EclipseLink uses two types of cache: the shared persistence unit cache (L2) maintains objects retrieved from and written to the data source; and the isolated persistence context cache (L1) holds objects while they participate in transactions. When a persistence context (entity manager) successfully commits to the data source, EclipseLink updates the persistence unit cache accordingly. Conceptually the persistence context cache is represented by the
EntityManager and the persistence unit cache is represented by the
Internally, EclipseLink stores the persistence unit cache on a EclipseLink session, and the persistence context cache on a EclipseLink unit of work. As Figure 9-1 shows, the persistence unit cache (session) cache and the persistence context cache (unit of work cache) work together with the data source connection to manage objects in a EclipseLink application. The object life cycle relies on these three mechanisms.
Figure 9-1 Object Life Cycle and the EclipseLink Caches
The persistence unit cache is a shared cache (L2) that services clients attached to a given persistence unit. When you read objects from or write objects to the data source using an
EntityManager object, EclipseLink saves a copy of the objects in the persistence unit's cache and makes them accessible to all other processes accessing the same persistence unit.
EclipseLink adds objects to the persistence unit cache from the following:
The data store, when EclipseLink executes a read operation
The persistence context cache, when a persistence context successfully commits a transaction
EclipseLink defines three cache isolation levels: Isolated, Shared and Protected. For more information on these levels, see Shared, Isolated, Protected, Weak, and Read-only Caches.
There is a separate persistence unit cache for each unique persistence unit name. Although the cache is conceptually stored with the
EntityManagerFactory, two factories with the same persistence unit name will share the same cache (and effectively be the same persistence unit instance). If the same persistence unit is deployed in two separate applications in Java EE, their full persistence unit name will normally still be unique, and they will use separate caches. Certain persistence unit properties, such as data-source, database URL, user, and tenant id can affect the unique name of the persistence unit, and result in separate persistence unit instances and separate caches. The
eclipselink.session.name persistence unit property can be used to force two persistence units to resolve to the same instance and share a cache.
The persistence context cache is an isolated cache (L1) that services operations within an EntityManager. It maintains and isolates objects from the persistence unit cache, and writes changed or new objects to the persistence unit cache after the persistence context commits changes to the data source.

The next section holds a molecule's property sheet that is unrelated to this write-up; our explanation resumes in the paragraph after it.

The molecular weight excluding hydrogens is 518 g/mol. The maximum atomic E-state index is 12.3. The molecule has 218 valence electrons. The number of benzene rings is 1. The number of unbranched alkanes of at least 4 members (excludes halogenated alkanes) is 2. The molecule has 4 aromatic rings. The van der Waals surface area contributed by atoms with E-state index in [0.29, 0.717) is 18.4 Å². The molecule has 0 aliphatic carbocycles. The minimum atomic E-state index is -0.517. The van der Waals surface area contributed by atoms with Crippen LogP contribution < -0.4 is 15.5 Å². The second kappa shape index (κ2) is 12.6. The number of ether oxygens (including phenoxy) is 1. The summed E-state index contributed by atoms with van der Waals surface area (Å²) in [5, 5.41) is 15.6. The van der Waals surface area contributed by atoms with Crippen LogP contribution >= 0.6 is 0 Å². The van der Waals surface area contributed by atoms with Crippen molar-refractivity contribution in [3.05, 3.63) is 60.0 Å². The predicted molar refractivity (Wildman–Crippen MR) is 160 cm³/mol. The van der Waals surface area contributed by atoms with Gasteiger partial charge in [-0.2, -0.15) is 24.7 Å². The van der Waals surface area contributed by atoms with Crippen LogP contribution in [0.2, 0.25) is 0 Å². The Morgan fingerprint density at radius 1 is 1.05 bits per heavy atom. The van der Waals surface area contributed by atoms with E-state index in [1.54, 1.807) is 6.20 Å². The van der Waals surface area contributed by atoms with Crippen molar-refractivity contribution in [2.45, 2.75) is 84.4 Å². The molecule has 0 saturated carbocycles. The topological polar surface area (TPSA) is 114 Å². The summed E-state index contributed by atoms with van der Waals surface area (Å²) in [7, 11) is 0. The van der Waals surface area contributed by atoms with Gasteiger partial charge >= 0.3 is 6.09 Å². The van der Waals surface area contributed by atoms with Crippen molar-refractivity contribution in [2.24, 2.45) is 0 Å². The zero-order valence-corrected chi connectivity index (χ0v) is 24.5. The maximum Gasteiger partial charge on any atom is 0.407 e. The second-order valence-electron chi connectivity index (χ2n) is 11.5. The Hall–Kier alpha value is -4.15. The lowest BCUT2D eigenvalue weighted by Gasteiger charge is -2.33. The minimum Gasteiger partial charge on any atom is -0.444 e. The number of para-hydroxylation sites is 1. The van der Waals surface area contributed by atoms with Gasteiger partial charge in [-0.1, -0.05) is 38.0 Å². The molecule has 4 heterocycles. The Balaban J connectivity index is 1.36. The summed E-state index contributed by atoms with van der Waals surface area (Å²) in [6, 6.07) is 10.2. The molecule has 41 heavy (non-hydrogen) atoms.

Only committed changes are merged into the shared persistence unit cache, flush or other operations do not affect the persistence unit cache until the transaction is committed.
The life-cycle for the persistence context cache differs between application managed, and container managed persistence contexts. The unit of work cache services operations within the unit of work. It maintains and isolates objects from the session cache, and writes changed or new objects to the session cache after the unit of work commits changes to the data source.
An application managed persistence context is created by the application from an
EntityManagerFactory. The application managed persistence context's cache will remain until the
EntityManager is closed or
clear() is called. It is important to keep application managed persistence units short lived, or to make use of
clear() to avoid the persistence context cache from growing too big, or from becoming out of sync with the persistence unit cache and the database. Typically a separate
EntityManager should be created for each transaction or request.
An extended persistence context has the same caching behavior as an application managed persistence context, even if it is managed by the container.
EclipseLink also supports a
WEAK reference mode option for long lived persistence contexts, such as two-tier applications. See Weak Reference Mode.
A container managed persistence context is typically injected into a
SessionBean or other managed object by a Java EE container, or frameworks such as Spring. The container managed persistence context's cache will only remain for the duration of the transaction. Entities read in a transaction will become detached after the completion of the transaction and will require to be merged to be edited in subsequent transactions.
EclipseLink supports accessing an entity's LAZY relationships after the persistence context has been closed.
EclipseLink defines three cache isolation levels. The cache isolation level defines how caching for an entity is performed by the persistence unit and the persistence context. The cache isolation levels are:
Isolated—entities are only cached in the persistence context, not in the persistence unit. See Isolated Cache.
Shared—entities are cached both in the persistence context and persistence unit, read-only entities are shared and only cached in the persistence unit. See Shared Cache.
Protected—entities are cached both in the persistence context and persistence unit, read-only entities are isolated and cached in the persistence unit and persistence context. See Protected Cache.
The isolated cache (L1) is the cache stored in the persistence context. It is a transactional or user session based cache. Setting the cache isolation to
ISOLATED for an entity disables its shared cache. With an isolated cache all queries and find operations will access the database unless the object has already been read into the persistence context and refreshing is not used.
Use a isolated cache to do the following:
avoid caching highly volatile data in the shared cache
achieve serializable transaction isolation
Each persistence context owns an initially empty isolated cache. The persistence context's isolated cache is discarded when the persistence context is closed, or the
EntityManager.clear() operation is used.
When you use an
EntityManager to read an isolated entity, the
EntityManager reads the entity directly from the database and stores it in the persistence context's isolated cache. When you read a read-only entity it is still stored in the isolated cache, but is not change tracked.